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17 September 2014
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The Ballad of Big Al

Big Al

'Big Al' is the name given to a real Allosaurus fragilis skeleton. But Big Al wasn't big at all - he wasn't even fully grown. Dr Alexandra Freeman worked on this Walking with Dinosaurs special and tells the story of the real Big Al.

Where did it all start?

The Ballad of Big Al is the story of an Allosaurus, a large carnivorous dinosaur, which lived in the Late Jurassic around 145 million years ago. Big Al was found near Howe Quarry in the Morrison Formation of North America. The skeleton was unusually well preserved - over 95% of his bones were found - and they were all in the same positions as when he died. Big Al took his name from the completeness of his skeleton.

The bones told a story. Big Al had many injuries which were picked up in the last few years of his life. Piecing together the evidence from his bones and those of other animals found in the Morrison Formation, we could reconstruct how Al may have lived and died.

It started with an egg

The story opens as Big Al hatches from an egg buried in a nest chamber underground. The nest of a dinosaur very like Allosaurus has been found near Lourinha, Portugal. There were about 100 eggs in the nest and there may have been many more. Inside some of the eggs were tiny fossilised embryos that revealed the type of dinosaur that laid them. Eggshells have tiny pores to let the embryos inside breathe. Eggs which are buried underground have bigger pores than those incubated above ground. By examining the pores on the eggs in Portugal, we could tell that the nest had originally been underground.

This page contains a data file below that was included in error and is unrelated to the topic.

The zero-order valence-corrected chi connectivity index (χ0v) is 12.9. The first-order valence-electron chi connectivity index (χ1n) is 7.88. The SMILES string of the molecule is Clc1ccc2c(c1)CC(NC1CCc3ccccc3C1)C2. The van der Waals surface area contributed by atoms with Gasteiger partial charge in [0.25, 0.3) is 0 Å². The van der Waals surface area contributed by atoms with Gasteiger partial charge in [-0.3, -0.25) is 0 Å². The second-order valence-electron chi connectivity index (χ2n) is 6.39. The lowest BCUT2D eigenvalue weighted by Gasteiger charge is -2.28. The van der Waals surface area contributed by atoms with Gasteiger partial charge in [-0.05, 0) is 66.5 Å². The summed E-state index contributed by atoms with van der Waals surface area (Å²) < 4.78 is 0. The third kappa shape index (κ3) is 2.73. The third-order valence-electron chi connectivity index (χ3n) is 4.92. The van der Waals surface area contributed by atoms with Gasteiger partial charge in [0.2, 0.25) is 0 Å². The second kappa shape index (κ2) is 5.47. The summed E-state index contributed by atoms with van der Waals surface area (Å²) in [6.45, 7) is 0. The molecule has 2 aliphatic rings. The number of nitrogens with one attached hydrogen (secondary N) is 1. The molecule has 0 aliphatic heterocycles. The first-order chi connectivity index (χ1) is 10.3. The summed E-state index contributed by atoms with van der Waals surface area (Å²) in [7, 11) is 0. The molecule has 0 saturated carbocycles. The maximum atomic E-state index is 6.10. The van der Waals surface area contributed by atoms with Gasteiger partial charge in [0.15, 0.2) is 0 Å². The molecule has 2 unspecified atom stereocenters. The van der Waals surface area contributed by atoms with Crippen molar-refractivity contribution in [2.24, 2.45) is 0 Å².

Allosaurus and nest

Allosaurus mothers probably dug the new hatchlings out of an underground nest.

Hatching out

Allosaurus eggs have been found which would have contained tiny embryos. In the programme, Al's mother is nearby and helps dig out the youngsters as they hatch. This is speculation based on the behaviour of other animals which bury their eggs. For these animals, good nesting sites tend to be rather rare. The fact that many fossil dinosaur nests have been found in the same areas suggests that there was stiff competition to find a good nest site among dinosaurs too. This means that a mother who has laid all her eggs in one nest has a risk of her eggs being dug up by another nesting female. The large numbers of eggs found in the nest in Portugal indicates that they probably did this. Both crocodiles and Komodo dragons (a large lizard which also buries its eggs) guard their nests to prevent this happening.

Next - mother's help

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